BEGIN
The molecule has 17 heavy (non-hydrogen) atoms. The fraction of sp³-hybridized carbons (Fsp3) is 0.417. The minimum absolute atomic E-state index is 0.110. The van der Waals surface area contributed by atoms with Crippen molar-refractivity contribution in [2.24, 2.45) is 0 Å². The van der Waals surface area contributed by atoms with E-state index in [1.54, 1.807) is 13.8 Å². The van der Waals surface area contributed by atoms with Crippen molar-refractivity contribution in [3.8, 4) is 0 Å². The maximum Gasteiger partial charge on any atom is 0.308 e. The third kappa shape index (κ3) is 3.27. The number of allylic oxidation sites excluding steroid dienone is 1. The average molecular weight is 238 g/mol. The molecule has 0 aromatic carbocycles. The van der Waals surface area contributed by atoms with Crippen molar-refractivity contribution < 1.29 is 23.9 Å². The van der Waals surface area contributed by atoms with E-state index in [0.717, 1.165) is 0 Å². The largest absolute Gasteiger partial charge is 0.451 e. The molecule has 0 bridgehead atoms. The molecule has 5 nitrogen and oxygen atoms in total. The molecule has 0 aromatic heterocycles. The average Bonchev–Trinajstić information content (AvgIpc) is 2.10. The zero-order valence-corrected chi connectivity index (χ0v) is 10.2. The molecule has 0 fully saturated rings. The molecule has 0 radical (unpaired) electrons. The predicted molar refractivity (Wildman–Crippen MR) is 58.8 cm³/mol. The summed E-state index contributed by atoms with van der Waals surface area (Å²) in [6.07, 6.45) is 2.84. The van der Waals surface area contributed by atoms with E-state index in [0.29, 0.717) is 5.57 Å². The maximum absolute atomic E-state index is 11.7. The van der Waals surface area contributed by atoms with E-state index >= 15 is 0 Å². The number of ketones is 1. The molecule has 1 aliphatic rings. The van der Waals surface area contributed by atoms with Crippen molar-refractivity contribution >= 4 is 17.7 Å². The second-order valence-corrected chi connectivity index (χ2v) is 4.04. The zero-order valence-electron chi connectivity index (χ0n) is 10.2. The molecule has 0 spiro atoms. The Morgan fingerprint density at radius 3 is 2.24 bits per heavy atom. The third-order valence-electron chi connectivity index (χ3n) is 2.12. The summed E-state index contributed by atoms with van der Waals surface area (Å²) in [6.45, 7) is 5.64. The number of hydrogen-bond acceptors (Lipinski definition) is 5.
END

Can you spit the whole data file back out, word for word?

The molecule has 17 heavy (non-hydrogen) atoms. The fraction of sp³-hybridized carbons (Fsp3) is 0.417. The minimum absolute atomic E-state index is 0.110. The van der Waals surface area contributed by atoms with Crippen molar-refractivity contribution in [2.24, 2.45) is 0 Å². The van der Waals surface area contributed by atoms with E-state index in [1.54, 1.807) is 13.8 Å². The van der Waals surface area contributed by atoms with Crippen molar-refractivity contribution in [3.8, 4) is 0 Å². The maximum Gasteiger partial charge on any atom is 0.308 e. The third kappa shape index (κ3) is 3.27. The number of allylic oxidation sites excluding steroid dienone is 1. The average molecular weight is 238 g/mol. The molecule has 0 aromatic carbocycles. The van der Waals surface area contributed by atoms with Crippen molar-refractivity contribution < 1.29 is 23.9 Å². The van der Waals surface area contributed by atoms with E-state index in [0.717, 1.165) is 0 Å². The largest absolute Gasteiger partial charge is 0.451 e. The molecule has 0 bridgehead atoms. The molecule has 5 nitrogen and oxygen atoms in total. The molecule has 0 aromatic heterocycles. The average Bonchev–Trinajstić information content (AvgIpc) is 2.10. The zero-order valence-corrected chi connectivity index (χ0v) is 10.2. The molecule has 0 fully saturated rings. The molecule has 0 radical (unpaired) electrons. The predicted molar refractivity (Wildman–Crippen MR) is 58.8 cm³/mol. The summed E-state index contributed by atoms with van der Waals surface area (Å²) in [6.07, 6.45) is 2.84. The van der Waals surface area contributed by atoms with E-state index in [0.29, 0.717) is 5.57 Å². The maximum absolute atomic E-state index is 11.7. The van der Waals surface area contributed by atoms with E-state index >= 15 is 0 Å². The number of ketones is 1. The molecule has 1 aliphatic rings. The van der Waals surface area contributed by atoms with Crippen molar-refractivity contribution >= 4 is 17.7 Å². The second-order valence-corrected chi connectivity index (χ2v) is 4.04. The zero-order valence-electron chi connectivity index (χ0n) is 10.2. The molecule has 0 spiro atoms. The Morgan fingerprint density at radius 3 is 2.24 bits per heavy atom. The third-order valence-electron chi connectivity index (χ3n) is 2.12. The summed E-state index contributed by atoms with van der Waals surface area (Å²) in [6.45, 7) is 5.64. The number of hydrogen-bond acceptors (Lipinski definition) is 5.